Cumberland Times-News

August 28, 2013

Scoop it

Cleaning up pet waste good for health, environment

Cumberland Times-News

— There seems to be an observance for everything these days ... National Family Literacy Day, National Take Our Daughters and Sons to Work Day — and on and on. Now Maryland government brings us “Scoop the Poop Day.”

But lest you scoff at the idea, there are several good reasons why Marylanders and everyone else should be more careful with pet waste. Scooping pet waste is important for your health, the health of your pet and the environment. It also is courteous to clean up the mess.

The Maryland Department of the Environment estimates 1.3 million dogs live, play and do their business in Maryland. “The simple act of picking up after your dog by ‘scooping the poop’ can assist in removing harmful nutrients and bacteria from local waterways and the Chesapeake Bay, keep our citizens healthy and our yards and shoes clean,” the department’s press release said.

The Scoop the Poop Day actually occurred on Tuesday. MDE Secretary Robert M. Summers presented Friends of Patterson Park executive director, Jennifer Arndt Robinson, and the Fells Prospect Community Association with a proclamation from Gov. Martin O’Malley recognizing the day as “Scoop the Poop Day in Maryland.” Secretary Summers’ dog, Max, along with other pooches and owners also took the “scoop the poop” pledge.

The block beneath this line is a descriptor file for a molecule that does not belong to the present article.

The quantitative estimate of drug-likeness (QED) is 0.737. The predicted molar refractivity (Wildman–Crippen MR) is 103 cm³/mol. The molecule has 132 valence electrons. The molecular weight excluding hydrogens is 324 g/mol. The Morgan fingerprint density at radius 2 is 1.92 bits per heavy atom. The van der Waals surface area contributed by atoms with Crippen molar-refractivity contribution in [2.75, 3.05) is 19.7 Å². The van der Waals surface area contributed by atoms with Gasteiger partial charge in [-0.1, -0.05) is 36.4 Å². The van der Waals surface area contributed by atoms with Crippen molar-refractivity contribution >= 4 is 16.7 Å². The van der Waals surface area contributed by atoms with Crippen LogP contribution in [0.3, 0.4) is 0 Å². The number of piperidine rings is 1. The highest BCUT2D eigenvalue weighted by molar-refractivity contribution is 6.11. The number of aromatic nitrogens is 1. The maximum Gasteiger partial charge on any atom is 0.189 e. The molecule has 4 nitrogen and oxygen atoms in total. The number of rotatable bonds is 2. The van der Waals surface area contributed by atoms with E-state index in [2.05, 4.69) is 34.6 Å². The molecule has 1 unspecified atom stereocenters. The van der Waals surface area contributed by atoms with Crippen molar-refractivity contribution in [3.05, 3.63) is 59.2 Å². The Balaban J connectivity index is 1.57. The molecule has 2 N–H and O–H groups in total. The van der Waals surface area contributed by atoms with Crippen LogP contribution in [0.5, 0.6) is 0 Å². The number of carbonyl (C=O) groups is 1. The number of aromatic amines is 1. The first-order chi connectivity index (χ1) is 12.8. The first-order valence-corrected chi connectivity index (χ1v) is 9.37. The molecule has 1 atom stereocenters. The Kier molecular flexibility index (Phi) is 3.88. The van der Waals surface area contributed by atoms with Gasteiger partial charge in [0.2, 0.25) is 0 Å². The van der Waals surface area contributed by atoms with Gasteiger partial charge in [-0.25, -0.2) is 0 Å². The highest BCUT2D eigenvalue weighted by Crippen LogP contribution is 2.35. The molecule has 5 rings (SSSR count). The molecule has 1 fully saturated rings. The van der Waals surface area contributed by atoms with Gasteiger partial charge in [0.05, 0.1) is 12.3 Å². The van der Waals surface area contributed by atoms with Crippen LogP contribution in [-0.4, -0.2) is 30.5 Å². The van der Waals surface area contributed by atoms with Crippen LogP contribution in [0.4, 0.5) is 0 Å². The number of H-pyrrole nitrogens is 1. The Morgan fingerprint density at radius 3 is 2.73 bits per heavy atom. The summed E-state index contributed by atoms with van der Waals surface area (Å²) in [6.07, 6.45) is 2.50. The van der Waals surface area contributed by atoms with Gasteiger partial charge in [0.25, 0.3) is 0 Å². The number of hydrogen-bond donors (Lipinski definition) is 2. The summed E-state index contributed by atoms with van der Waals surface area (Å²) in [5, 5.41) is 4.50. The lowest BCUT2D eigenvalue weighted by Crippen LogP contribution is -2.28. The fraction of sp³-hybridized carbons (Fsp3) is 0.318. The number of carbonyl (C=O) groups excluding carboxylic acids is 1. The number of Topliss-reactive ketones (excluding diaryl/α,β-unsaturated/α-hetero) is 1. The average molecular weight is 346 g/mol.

For the rest of us who want to take the pledge, the state has these suggestions:

• Always clean up after your dog on walks and remind your neighbors and friends to do the same.

• Don’t wait to scoop in your own yard — keep an eye out and scoop immediately.

• Take multiple bags on walks, just in case.

• Throw out dog waste using a bio-degradable bag or flush waste down the toilet (where it will eventually end up in a wastewater treatment plant).

• Do not throw dog waste in a compost bin.

 • Start a campaign to get your community involved, installing pet disposal facilities, poop scoopers and other convenient items to encourage locals to clean up after their pets.

Now we all have the straight scoop — courtesy of Maryland state officials.